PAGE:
Problem: Uneven playing field. Students typically aren’t taught how to engage in an academic discussion, so these discussions tend to work to the benefit of students who are already able to participate well. Students require quality instruction and feedback in order to improve their ability to productively participate just as they need to be taught to divide fractions or find the atomic mass of an element.
This holds true for the more reticent students—and the constant contributors who would benefit from learning active listening strategies.
Solution: You can level the playing field by teaching the skills required to be a thoughtful contributor and active listener. As Nadine Dolby, an assistant professor of curriculum studies, states, “Without listening, we cannot access lives, experiences, and beliefs that are different from our own.”
Teachers need to build students’ capacity to think before they speak, to effectively paraphrase, to honor others’ thoughts while communicating their own, to ask thoughtful follow-up questions, and to synthesize ideas coherently.
Problem: Failure to transfer. A crucial missed opportunity with student-led discussions is the failure to transfer student ownership to everyday classroom discussions. When students aren’t organized into these formalized groups, they often automatically fall back into filtering their questions and comments through the teacher, and the teacher may resume the role of primary facilitator, with the verbally confident students dominating the conversation.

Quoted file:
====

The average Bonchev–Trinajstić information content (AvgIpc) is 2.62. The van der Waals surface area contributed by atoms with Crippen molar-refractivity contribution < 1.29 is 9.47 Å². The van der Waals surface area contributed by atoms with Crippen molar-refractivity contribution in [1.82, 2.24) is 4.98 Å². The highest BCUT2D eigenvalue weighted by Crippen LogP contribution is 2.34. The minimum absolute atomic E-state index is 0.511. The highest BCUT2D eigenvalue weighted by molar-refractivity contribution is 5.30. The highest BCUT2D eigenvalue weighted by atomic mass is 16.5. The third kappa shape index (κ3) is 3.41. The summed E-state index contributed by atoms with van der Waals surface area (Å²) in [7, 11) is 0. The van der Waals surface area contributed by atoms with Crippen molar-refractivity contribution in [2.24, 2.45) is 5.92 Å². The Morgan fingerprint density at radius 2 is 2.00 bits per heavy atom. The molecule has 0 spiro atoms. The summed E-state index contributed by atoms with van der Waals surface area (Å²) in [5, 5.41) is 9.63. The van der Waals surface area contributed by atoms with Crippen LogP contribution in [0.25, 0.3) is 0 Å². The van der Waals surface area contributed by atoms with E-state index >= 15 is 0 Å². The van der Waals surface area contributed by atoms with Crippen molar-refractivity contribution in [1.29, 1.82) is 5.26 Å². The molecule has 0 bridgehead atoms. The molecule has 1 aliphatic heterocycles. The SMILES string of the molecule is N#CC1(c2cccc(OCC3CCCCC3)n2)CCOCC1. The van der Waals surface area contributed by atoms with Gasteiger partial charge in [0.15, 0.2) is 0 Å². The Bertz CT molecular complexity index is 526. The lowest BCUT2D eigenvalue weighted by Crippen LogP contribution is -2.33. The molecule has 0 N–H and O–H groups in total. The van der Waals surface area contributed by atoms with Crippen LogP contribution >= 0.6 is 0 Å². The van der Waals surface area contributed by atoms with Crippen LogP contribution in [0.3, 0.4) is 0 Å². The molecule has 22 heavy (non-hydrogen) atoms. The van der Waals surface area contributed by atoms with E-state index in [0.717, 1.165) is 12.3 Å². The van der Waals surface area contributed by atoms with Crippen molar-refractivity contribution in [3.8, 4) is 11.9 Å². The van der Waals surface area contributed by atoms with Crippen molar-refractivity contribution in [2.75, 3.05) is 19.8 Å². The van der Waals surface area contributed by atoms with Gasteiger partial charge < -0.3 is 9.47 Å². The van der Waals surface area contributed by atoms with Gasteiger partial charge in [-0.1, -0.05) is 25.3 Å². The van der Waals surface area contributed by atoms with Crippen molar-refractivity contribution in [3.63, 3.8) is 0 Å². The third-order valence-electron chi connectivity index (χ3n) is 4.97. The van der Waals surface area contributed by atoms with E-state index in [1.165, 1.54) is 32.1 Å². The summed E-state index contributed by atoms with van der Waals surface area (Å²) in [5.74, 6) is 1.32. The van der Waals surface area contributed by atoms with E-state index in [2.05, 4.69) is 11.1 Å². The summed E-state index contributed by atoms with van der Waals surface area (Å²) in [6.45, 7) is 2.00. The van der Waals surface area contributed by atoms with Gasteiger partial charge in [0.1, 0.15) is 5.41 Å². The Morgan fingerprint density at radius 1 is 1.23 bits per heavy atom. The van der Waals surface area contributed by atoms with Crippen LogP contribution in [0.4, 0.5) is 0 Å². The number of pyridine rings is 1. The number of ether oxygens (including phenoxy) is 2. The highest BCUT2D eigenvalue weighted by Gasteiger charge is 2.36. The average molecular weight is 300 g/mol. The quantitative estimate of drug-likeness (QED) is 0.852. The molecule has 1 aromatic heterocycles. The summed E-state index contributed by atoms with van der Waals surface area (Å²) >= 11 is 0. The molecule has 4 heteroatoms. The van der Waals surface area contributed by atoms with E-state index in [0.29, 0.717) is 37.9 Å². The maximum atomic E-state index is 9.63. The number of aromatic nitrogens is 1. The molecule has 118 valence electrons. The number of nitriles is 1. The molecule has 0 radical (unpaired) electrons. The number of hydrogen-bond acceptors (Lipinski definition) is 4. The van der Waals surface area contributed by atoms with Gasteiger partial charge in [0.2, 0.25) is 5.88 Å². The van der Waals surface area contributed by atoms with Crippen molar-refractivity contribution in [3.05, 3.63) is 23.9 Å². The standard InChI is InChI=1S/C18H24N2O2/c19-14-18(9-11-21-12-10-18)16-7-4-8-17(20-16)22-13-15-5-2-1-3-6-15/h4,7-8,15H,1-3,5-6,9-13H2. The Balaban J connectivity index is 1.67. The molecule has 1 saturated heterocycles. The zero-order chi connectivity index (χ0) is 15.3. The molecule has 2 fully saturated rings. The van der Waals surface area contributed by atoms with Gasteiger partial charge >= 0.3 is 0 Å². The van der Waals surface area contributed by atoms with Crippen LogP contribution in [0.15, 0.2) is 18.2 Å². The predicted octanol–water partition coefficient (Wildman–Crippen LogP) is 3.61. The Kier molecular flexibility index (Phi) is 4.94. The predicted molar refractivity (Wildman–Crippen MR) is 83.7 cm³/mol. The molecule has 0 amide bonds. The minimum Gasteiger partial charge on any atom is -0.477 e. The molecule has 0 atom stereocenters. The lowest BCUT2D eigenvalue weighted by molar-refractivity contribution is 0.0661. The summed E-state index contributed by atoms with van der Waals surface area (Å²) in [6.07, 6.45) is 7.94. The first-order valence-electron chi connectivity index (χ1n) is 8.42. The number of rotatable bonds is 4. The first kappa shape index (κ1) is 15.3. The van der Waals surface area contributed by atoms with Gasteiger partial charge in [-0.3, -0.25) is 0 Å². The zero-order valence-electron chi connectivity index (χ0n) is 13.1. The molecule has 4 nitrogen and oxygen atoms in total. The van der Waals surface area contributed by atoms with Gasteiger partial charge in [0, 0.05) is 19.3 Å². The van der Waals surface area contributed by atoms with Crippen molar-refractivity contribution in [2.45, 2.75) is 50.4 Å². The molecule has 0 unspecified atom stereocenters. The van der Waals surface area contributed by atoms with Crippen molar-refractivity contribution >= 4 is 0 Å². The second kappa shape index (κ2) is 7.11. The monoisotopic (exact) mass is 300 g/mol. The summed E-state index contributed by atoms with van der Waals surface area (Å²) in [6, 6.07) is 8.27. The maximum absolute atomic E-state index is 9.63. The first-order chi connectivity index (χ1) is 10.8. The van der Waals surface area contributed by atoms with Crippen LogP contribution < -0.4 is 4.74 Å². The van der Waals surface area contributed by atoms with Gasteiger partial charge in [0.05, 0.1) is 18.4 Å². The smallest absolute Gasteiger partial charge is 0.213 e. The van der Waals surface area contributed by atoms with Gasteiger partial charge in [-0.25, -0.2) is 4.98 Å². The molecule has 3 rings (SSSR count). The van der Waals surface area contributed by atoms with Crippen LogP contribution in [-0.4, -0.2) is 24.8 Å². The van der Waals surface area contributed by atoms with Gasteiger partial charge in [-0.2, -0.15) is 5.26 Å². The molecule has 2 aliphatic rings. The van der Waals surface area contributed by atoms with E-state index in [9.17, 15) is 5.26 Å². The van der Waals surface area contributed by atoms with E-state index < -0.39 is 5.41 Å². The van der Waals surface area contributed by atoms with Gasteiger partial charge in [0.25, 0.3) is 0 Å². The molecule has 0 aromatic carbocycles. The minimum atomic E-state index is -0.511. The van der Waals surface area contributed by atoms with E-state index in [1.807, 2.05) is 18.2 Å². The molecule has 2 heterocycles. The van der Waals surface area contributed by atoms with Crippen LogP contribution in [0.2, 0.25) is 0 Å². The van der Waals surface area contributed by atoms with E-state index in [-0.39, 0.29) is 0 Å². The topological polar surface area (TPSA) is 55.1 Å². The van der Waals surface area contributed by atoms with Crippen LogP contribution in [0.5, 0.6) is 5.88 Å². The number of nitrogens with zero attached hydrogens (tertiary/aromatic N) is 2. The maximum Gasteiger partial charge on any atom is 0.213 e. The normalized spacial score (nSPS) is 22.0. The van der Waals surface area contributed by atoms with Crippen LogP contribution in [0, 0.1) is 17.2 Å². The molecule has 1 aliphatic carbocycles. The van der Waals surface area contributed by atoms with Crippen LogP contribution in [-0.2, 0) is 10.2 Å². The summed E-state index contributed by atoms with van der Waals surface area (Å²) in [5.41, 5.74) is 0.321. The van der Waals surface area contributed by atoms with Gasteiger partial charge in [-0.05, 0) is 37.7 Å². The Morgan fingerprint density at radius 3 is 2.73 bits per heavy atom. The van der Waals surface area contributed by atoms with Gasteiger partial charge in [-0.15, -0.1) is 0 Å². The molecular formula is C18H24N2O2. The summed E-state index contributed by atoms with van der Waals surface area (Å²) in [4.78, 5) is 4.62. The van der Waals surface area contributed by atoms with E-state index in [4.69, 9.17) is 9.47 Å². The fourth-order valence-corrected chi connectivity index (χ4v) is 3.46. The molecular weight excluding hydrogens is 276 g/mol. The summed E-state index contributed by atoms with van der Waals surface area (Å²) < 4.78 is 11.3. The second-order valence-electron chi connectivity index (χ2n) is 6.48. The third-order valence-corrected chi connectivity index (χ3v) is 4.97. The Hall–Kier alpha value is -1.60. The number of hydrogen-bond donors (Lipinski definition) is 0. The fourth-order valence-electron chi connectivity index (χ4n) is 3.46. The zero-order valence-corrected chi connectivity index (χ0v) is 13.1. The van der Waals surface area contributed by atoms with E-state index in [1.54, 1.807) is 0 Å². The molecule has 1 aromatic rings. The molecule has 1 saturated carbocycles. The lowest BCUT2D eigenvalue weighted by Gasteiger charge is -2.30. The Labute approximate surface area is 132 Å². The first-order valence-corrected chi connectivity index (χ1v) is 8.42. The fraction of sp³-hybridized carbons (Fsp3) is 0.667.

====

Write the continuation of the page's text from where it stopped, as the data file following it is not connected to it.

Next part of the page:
Solution: We need to explicitly teach students how to transfer skills to different contexts. Grant Wiggins, one of the authors of Understanding by Design, says, “Students will typically not cue themselves to use all their prior learning or recognize how the ‘new’ situation reflects prior learning... unless weaned from simplified exercises and teacher scaffolds.”
Therefore, teachers need to continually prompt students to utilize the skills and the language they develop as a result of participating in these student-led discussions, so they transfer these skills to other classroom experiences.
For example, during a whole class discussion, students should be expected to bounce ideas off of their peers’ comments, paraphrase and extend the conversation, and, through inquiry, sharpen and deepen the points being raised—all without the teacher serving as the intermediary. As such, it is imperative that these conversational moves be taught and reinforced consistently across instructional platforms so the way students dialogue in the more formalized student-led discussions is also the expectation and reality for all classroom conversations.
The various iterations of student-led discussions are powerful strategies for increasing student participation, intellectual investment, and inclusion in all academic discussions. Our lesson designs and assessments must support our primary goal: that these discussions lead students to increased autonomy in sustaining classroom conversations as part of everyday practice so that they can leverage these skills and dispositions to become actively engaged and productive participants in our national civic discourse.